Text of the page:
This year when planning what to grow, I ruthlessly chucked out the seeds that should have been sown by 2012, if not before. It was a lot. (The photo above is the 'after' shot!) The packet of Canadian Wonder red kidney beans, exp date 2012, was kept.  I loved this plant - a bush bean, growing to about 2 ft tall with prolific fruiting.

Canadian Wonder bush beans in early August 2012
I had a long summer of all the beans I could eat from a May sowing and regular picking.  Wonder beans indeed.

Wonder beans in early September 2012.

This year's bean: After a 30 day germination, thought I may as well plant it out.
This spring, I blithely assumed that beans could be stored for years and confidently sowed about a dozen, just what I needed, into modules in fresh seed compost.**  Just one lonely bean emerged, after an extremely long wait and after I'd re-sown another 24 beans in a raised bed in the patch. Three weeks on from the outside sowing and there is nothing to be seen.  It's a mystery, especially as the soil is warm, the slugs have been kept away and there has been a good mix of sun and rain.  So, onto plan B…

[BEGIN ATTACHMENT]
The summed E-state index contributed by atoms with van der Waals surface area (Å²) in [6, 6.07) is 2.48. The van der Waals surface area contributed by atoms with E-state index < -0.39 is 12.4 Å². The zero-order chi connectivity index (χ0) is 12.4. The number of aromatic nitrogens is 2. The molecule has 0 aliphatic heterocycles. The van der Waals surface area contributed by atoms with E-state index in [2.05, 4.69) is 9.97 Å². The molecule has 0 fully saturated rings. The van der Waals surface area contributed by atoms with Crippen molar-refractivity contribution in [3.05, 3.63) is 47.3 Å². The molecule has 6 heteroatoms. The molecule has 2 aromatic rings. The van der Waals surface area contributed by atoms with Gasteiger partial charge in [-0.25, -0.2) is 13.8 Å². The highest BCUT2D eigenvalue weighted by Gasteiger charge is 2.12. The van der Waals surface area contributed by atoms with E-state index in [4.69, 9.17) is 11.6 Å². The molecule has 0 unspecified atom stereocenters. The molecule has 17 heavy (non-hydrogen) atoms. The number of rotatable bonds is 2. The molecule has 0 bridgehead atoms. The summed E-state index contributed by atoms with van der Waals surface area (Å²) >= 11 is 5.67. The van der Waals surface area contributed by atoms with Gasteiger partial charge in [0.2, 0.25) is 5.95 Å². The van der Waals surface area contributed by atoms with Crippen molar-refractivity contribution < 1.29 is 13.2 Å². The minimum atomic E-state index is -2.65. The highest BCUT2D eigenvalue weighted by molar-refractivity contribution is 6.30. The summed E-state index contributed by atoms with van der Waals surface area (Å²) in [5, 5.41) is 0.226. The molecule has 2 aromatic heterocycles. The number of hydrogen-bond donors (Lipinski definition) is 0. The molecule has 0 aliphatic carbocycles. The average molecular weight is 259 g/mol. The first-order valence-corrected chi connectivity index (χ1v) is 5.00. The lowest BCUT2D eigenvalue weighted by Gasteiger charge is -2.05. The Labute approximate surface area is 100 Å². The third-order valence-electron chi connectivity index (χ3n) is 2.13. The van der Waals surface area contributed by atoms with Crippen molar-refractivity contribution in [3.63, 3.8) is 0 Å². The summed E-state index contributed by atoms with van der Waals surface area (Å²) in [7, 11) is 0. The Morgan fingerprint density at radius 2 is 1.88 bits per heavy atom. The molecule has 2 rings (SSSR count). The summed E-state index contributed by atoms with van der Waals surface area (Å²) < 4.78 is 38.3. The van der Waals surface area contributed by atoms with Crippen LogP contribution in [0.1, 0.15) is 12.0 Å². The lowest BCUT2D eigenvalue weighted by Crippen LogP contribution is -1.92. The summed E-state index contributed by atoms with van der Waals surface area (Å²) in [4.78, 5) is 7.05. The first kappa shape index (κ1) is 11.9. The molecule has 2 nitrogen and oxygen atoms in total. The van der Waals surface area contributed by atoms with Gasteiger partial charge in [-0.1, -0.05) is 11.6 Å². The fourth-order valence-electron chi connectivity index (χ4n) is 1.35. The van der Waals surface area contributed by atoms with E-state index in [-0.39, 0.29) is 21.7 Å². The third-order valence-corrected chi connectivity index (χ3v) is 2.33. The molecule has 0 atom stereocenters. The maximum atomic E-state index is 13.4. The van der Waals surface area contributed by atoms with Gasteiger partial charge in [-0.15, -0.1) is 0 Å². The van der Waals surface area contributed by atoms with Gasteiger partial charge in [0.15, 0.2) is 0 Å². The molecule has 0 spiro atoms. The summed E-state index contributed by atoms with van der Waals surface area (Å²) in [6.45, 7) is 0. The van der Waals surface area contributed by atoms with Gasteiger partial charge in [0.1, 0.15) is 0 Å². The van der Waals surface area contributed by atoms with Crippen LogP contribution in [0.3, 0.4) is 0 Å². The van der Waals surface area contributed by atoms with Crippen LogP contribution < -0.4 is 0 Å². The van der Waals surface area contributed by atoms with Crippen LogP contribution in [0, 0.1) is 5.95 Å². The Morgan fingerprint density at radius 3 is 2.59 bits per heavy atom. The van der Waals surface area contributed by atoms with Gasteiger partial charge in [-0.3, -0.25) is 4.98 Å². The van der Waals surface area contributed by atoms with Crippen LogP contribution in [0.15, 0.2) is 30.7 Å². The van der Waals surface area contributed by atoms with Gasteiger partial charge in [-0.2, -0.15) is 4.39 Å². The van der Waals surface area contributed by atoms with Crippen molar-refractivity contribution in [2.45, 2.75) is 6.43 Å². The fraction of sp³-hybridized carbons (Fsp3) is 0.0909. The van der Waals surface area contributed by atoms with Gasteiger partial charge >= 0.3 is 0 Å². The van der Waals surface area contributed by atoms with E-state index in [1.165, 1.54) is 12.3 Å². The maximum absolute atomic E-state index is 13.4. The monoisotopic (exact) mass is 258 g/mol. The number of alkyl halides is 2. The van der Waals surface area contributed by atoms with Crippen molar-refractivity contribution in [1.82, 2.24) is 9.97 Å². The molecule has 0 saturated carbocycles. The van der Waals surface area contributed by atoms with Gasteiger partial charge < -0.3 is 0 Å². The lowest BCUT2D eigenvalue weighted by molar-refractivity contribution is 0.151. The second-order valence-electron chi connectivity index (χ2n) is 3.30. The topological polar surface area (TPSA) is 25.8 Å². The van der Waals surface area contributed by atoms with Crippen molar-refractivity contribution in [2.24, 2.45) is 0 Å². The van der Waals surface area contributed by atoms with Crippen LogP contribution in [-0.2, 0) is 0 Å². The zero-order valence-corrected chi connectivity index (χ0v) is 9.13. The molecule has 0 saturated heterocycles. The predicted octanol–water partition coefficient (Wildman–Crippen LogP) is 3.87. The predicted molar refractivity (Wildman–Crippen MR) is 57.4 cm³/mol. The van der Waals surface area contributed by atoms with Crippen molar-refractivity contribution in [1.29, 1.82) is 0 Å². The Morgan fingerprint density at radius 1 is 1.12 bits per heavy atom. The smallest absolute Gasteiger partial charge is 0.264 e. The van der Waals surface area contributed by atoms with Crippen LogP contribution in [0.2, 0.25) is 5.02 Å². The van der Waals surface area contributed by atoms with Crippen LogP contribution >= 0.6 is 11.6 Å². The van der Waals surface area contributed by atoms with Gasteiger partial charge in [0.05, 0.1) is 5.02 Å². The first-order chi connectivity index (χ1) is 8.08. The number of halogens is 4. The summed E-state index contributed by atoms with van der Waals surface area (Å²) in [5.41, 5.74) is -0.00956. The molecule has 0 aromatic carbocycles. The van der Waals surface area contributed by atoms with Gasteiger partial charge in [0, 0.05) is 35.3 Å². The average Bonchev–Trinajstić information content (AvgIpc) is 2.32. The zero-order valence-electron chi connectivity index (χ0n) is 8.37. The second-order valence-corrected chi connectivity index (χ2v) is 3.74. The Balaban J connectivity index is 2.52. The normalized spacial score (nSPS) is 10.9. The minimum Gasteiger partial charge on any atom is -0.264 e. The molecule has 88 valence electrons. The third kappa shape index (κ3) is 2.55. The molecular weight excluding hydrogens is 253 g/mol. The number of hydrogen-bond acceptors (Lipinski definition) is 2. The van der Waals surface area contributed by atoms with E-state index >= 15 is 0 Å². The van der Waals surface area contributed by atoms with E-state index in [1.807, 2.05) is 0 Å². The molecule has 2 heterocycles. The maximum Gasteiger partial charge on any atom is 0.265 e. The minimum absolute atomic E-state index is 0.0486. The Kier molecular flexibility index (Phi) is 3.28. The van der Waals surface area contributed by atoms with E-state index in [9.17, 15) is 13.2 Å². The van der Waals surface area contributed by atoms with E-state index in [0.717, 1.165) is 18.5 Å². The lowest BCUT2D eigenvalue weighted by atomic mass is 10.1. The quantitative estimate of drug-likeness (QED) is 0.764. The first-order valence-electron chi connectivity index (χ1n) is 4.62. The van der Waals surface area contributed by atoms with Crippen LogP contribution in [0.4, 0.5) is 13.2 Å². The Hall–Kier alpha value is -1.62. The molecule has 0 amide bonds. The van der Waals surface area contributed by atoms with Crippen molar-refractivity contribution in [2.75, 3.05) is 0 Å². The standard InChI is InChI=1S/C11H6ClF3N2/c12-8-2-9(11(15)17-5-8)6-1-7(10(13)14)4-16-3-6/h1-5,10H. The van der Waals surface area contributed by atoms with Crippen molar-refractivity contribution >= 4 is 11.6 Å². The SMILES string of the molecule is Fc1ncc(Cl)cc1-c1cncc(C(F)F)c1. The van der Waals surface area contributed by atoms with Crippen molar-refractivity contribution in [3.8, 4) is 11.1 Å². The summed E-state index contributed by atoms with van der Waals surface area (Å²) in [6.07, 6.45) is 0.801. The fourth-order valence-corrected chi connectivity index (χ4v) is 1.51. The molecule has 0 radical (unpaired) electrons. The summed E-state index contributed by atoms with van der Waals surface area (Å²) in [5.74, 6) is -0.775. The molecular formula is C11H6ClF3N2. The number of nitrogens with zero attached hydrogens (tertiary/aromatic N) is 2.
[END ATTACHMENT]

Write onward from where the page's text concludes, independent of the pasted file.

Convinced the cause was the viability of the seeds, I decided to put it to the test. Seeds need warmth and enough wetness to swell and break the seed coat to germinate, so I put 40 beans on soaked kitchen paper in a plastic tray, covered with another sheet of damp kitchen paper, sealed with cling film and left on a warmish windowsill. After a six days of checking, 24 of the beans had produced a radicle (the root tip) while 16 had not.  The beans were in varying stages of germination, some with a long root and others just starting to sprout  - again, a sign of the poor quality of the beans.  Testing this way is a good way of removing the uncertainty over seed germination.  I tried the same method with some lettuce seeds and they didn't germinate at all - so in the bin they went!